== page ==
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Strong demand for reserves leaves the Bank of England unsure how far it will be able to reduce its balance sheet after it begins quantitative tightening.
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The Bank of England's balance sheet is likely to stay elevated for the foreseeable future, as emerging details of its newly-modified tightening strategy indicate that reductions of its stock of gilts may have to stop at a hard-to-determine point when the drain on central bank reserves starts to push market interest rates uncomfortably high, MNI understands.
Drawing lessons from the Federal Reserve's experience of its round of quantitative tightening in 2017, the BOE calculates that it should be able to run down its balance sheet for some time without pushing up the cost of market funds if it clearly communicates that QT should not be interpreted as a signal of the future direction of its benchmark interest rate. As the Fed discovered, however, eventually such pressures do materialise when reductions in holdings eliminate too many reserves, and the BOE agrees, though the point at which this will occur is not clear.
Following criticism by a House of Lords committee, which accused it of a lack of transparency regarding its quantitative easing programme, the BOE's economists last month produced a ream of analysis on bond buying, and Andrew Hauser, executive director markets, provided further insight into the Bank's thinking in a speech on Sept. 13, indicating that when the BOE begins quantitative tightening it is going to have to feel its way to an appropriately-sized balance sheet. This will come after reaching a "level of reserves supply … below which central banks cannot go without driving short-term market rates up above policy makers' target levels," he said.
While QE unwind would not need to end at that point, balance sheet shrinkage would, according to Hauser, as the Bank would have to start replacing the long-duration gilts with shorter-term repos or other operations. This level of balance sheet, while well below the current near GBP1 trillion, may still be very elevated as demand for central bank reserves appears strong in a period of high uncertainty and low rates.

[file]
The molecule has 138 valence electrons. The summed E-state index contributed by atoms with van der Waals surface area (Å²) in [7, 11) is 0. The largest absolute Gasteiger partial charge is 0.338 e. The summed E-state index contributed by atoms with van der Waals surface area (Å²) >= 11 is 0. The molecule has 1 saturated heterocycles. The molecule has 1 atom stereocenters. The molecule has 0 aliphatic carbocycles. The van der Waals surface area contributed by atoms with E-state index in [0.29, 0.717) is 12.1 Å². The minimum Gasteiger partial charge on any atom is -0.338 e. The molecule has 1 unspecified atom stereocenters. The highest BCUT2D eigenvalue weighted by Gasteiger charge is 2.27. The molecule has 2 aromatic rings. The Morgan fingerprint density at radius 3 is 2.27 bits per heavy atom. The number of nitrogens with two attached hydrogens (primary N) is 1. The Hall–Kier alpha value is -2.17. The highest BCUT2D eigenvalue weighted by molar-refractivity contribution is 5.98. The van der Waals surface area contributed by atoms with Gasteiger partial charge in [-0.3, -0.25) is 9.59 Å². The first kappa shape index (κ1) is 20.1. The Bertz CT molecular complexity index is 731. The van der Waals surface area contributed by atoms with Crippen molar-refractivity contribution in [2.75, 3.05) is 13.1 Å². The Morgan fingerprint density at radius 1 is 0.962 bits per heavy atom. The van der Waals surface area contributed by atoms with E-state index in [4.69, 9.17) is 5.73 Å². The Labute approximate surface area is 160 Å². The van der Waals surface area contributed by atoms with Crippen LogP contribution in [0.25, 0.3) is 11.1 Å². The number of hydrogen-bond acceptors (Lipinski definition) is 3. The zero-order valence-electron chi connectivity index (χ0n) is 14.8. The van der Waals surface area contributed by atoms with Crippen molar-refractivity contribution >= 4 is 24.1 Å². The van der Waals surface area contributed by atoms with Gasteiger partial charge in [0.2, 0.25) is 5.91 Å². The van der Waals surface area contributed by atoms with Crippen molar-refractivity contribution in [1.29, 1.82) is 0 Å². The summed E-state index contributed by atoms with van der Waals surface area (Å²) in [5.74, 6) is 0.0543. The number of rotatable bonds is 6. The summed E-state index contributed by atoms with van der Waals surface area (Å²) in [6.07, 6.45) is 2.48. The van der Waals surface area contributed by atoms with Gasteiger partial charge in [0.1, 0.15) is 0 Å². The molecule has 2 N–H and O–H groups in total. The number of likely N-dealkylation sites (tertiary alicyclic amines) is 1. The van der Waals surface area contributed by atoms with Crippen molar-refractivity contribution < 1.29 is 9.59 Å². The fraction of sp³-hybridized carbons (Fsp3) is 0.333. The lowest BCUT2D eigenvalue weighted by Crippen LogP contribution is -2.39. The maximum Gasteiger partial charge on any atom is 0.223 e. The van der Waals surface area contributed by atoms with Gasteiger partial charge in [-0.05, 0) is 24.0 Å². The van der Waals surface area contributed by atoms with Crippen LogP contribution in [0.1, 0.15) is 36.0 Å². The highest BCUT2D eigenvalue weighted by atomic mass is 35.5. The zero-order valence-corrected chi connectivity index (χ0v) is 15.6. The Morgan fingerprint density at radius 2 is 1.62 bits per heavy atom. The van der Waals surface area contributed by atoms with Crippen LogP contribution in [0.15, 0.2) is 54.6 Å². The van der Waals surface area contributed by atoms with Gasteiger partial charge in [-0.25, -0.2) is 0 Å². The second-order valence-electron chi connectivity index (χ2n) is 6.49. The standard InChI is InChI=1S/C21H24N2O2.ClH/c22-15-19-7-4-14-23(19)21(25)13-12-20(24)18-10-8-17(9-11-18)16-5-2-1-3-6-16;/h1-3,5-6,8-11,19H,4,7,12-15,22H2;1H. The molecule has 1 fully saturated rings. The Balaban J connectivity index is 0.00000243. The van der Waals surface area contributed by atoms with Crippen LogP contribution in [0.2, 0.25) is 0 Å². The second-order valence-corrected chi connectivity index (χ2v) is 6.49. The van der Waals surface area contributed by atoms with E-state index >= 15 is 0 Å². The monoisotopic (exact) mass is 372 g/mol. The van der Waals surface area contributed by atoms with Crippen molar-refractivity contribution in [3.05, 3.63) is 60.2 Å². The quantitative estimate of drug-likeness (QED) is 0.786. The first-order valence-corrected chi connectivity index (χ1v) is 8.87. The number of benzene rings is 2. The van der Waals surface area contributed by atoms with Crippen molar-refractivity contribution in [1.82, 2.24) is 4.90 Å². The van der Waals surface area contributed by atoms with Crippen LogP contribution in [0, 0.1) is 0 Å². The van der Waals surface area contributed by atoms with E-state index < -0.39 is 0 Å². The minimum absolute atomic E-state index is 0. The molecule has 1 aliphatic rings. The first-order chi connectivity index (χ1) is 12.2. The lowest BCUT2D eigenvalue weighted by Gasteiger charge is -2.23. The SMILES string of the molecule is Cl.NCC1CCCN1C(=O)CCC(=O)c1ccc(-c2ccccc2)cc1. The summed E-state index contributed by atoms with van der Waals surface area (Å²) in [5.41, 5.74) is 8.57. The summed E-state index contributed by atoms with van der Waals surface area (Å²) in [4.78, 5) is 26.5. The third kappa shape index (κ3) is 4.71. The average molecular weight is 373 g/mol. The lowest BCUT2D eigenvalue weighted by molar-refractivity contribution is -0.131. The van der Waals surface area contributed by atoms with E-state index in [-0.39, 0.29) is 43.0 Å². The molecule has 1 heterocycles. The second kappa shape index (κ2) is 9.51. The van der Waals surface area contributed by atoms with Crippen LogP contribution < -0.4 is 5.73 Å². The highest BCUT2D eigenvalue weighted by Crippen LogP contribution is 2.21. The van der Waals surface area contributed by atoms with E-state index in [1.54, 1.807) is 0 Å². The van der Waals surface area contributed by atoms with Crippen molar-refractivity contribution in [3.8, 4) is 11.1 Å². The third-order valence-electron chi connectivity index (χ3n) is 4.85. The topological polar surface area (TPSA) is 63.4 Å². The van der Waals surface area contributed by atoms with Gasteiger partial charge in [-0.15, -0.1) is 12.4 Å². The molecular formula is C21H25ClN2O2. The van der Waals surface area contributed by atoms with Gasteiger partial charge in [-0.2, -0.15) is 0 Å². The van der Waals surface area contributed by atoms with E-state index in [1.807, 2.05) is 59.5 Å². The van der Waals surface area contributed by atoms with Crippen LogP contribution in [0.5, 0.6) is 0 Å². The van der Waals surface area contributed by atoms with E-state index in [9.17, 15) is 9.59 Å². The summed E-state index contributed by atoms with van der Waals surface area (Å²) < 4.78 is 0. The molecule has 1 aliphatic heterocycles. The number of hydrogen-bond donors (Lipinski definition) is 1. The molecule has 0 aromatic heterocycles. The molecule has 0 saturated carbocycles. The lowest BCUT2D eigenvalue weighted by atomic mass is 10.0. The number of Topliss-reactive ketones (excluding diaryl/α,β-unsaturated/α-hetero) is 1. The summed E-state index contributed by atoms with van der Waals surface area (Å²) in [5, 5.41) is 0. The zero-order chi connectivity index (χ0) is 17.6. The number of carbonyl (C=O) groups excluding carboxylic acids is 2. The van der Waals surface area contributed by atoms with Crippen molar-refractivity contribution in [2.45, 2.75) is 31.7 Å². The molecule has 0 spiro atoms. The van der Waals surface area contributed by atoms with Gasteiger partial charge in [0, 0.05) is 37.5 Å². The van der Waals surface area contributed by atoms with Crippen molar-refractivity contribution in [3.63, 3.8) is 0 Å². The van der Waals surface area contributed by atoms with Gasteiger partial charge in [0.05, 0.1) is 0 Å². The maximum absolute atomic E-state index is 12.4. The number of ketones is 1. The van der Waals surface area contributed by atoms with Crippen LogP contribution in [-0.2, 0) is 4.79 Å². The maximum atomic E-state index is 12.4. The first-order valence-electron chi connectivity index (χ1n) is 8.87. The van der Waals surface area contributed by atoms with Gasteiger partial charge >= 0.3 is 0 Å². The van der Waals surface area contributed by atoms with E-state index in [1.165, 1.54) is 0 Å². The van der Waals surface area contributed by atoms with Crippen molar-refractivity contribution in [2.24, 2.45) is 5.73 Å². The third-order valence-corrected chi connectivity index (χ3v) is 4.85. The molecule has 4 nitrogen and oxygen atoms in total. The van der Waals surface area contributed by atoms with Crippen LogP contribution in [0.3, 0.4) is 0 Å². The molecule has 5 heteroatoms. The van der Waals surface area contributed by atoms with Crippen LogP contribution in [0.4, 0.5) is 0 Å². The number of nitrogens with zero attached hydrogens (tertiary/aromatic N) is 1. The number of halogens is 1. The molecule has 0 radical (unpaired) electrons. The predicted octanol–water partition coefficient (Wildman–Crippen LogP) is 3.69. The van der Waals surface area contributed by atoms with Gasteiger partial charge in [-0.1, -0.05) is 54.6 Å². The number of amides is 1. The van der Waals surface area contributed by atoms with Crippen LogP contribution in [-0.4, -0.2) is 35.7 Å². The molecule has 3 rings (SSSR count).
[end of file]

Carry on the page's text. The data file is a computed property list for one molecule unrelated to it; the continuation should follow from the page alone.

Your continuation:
At first everything ran smoothly when the Fed signalled a QE unwind in 2017, and when it began in October the yield curve flattened. Later, though, financial institutions' preference for central bank reserves, including heavy demand from shadow banks, exerted pressure on rates.
The BOE's strategy is to commence QT via natural run-off once Bank Rate rises to 0.5% from its current 0.1%, allowing gilts its holds to mature without replacement. But the markets department will keep a close eye on demand for reserves.
An earlier tightening strategy, recently revised, would have only started balance sheet reduction at 1.5%. The adjustment came as the BOE indicated it was adding negative rates to its policy toolkit, and was intended to allow it to rely less on bond purchases in future rounds of easing.
The Bank, though, has given no estimate of the so-called Effective Lower Bound of rates. Much of the problem is that, as is the case with the optimal level of its balance sheet, the level of the ELB would be determined by the unpredictable reactions of the financial system to its policy. While research from the European Central Bank and others has found that negative rates were successful in continental Europe, members of the BOE's Monetary Policy Committee disagree on how much British banks would pass on sub-zero rates to customers.
MPC member Silvana Tenreyro has said she thinks Bank Rate could go to at least -0.75%, but views within the Committee could range widely, with the ELB seen as being anywhere from barely negative levels to as low as -1%.